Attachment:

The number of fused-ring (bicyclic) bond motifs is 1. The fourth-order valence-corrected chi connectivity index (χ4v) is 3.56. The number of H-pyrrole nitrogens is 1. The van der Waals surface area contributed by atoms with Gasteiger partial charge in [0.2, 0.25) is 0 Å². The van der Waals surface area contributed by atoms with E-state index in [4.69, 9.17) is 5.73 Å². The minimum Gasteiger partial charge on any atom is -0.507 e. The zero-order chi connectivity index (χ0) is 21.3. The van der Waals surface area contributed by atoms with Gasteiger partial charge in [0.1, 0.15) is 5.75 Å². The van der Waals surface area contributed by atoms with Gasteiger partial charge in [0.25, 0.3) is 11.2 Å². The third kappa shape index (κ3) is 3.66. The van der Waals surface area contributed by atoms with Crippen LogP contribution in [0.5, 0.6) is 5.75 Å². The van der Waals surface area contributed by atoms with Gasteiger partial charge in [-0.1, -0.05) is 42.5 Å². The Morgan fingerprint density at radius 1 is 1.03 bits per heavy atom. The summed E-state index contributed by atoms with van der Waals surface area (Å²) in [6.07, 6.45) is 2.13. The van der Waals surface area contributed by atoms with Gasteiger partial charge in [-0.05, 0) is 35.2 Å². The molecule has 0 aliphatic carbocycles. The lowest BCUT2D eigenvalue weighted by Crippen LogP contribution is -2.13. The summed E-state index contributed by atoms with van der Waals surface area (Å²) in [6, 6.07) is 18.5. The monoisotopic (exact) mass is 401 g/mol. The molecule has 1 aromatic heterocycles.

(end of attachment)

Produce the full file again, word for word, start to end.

The number of fused-ring (bicyclic) bond motifs is 1. The fourth-order valence-corrected chi connectivity index (χ4v) is 3.56. The number of H-pyrrole nitrogens is 1. The van der Waals surface area contributed by atoms with Gasteiger partial charge in [0.2, 0.25) is 0 Å². The van der Waals surface area contributed by atoms with E-state index in [4.69, 9.17) is 5.73 Å². The minimum Gasteiger partial charge on any atom is -0.507 e. The zero-order chi connectivity index (χ0) is 21.3. The van der Waals surface area contributed by atoms with Gasteiger partial charge in [0.1, 0.15) is 5.75 Å². The van der Waals surface area contributed by atoms with Gasteiger partial charge in [0.25, 0.3) is 11.2 Å². The third kappa shape index (κ3) is 3.66. The van der Waals surface area contributed by atoms with Crippen LogP contribution in [0.5, 0.6) is 5.75 Å². The van der Waals surface area contributed by atoms with Gasteiger partial charge in [-0.1, -0.05) is 42.5 Å². The Morgan fingerprint density at radius 1 is 1.03 bits per heavy atom. The summed E-state index contributed by atoms with van der Waals surface area (Å²) in [6.07, 6.45) is 2.13. The van der Waals surface area contributed by atoms with Gasteiger partial charge in [-0.05, 0) is 35.2 Å². The molecule has 0 aliphatic carbocycles. The lowest BCUT2D eigenvalue weighted by Crippen LogP contribution is -2.13. The summed E-state index contributed by atoms with van der Waals surface area (Å²) in [6, 6.07) is 18.5. The monoisotopic (exact) mass is 401 g/mol. The molecule has 1 aromatic heterocycles.